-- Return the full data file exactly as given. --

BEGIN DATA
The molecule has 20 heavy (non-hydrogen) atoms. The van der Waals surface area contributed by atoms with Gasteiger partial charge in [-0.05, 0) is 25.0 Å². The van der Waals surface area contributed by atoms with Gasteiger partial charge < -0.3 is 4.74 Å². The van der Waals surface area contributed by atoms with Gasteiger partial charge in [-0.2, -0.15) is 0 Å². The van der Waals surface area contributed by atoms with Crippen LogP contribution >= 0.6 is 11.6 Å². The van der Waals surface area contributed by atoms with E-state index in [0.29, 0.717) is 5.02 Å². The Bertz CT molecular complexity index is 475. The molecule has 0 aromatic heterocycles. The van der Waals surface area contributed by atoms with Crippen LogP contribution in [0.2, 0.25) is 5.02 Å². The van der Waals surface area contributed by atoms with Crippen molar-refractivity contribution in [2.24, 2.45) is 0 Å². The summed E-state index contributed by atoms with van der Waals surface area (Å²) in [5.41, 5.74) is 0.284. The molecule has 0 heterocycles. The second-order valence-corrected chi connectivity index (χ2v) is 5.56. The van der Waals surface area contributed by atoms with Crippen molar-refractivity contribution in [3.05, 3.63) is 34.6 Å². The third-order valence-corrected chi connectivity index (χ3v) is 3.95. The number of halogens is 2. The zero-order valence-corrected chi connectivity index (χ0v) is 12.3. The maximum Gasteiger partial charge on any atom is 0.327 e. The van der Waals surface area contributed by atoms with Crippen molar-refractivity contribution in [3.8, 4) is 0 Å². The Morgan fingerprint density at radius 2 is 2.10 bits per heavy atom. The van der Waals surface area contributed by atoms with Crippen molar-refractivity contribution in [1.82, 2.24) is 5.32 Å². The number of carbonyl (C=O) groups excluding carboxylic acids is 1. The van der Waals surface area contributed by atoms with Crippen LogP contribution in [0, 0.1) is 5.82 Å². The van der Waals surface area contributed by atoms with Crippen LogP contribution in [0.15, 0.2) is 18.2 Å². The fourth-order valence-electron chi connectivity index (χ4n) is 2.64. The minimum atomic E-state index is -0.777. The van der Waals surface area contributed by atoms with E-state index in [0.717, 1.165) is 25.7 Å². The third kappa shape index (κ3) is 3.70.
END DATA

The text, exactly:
The molecule has 20 heavy (non-hydrogen) atoms. The van der Waals surface area contributed by atoms with Gasteiger partial charge in [-0.05, 0) is 25.0 Å². The van der Waals surface area contributed by atoms with Gasteiger partial charge < -0.3 is 4.74 Å². The van der Waals surface area contributed by atoms with Gasteiger partial charge in [-0.2, -0.15) is 0 Å². The van der Waals surface area contributed by atoms with Crippen LogP contribution >= 0.6 is 11.6 Å². The van der Waals surface area contributed by atoms with E-state index in [0.29, 0.717) is 5.02 Å². The Bertz CT molecular complexity index is 475. The molecule has 0 aromatic heterocycles. The van der Waals surface area contributed by atoms with Crippen LogP contribution in [0.2, 0.25) is 5.02 Å². The van der Waals surface area contributed by atoms with Crippen molar-refractivity contribution in [2.24, 2.45) is 0 Å². The summed E-state index contributed by atoms with van der Waals surface area (Å²) in [5.41, 5.74) is 0.284. The molecule has 0 heterocycles. The second-order valence-corrected chi connectivity index (χ2v) is 5.56. The van der Waals surface area contributed by atoms with Crippen molar-refractivity contribution in [3.05, 3.63) is 34.6 Å². The third-order valence-corrected chi connectivity index (χ3v) is 3.95. The number of halogens is 2. The zero-order valence-corrected chi connectivity index (χ0v) is 12.3. The maximum Gasteiger partial charge on any atom is 0.327 e. The van der Waals surface area contributed by atoms with Crippen molar-refractivity contribution in [3.8, 4) is 0 Å². The Morgan fingerprint density at radius 2 is 2.10 bits per heavy atom. The van der Waals surface area contributed by atoms with Crippen molar-refractivity contribution in [1.82, 2.24) is 5.32 Å². The number of carbonyl (C=O) groups excluding carboxylic acids is 1. The van der Waals surface area contributed by atoms with Crippen LogP contribution in [0, 0.1) is 5.82 Å². The van der Waals surface area contributed by atoms with Crippen LogP contribution in [0.15, 0.2) is 18.2 Å². The fourth-order valence-electron chi connectivity index (χ4n) is 2.64. The minimum atomic E-state index is -0.777. The van der Waals surface area contributed by atoms with E-state index in [0.717, 1.165) is 25.7 Å². The third kappa shape index (κ3) is 3.70.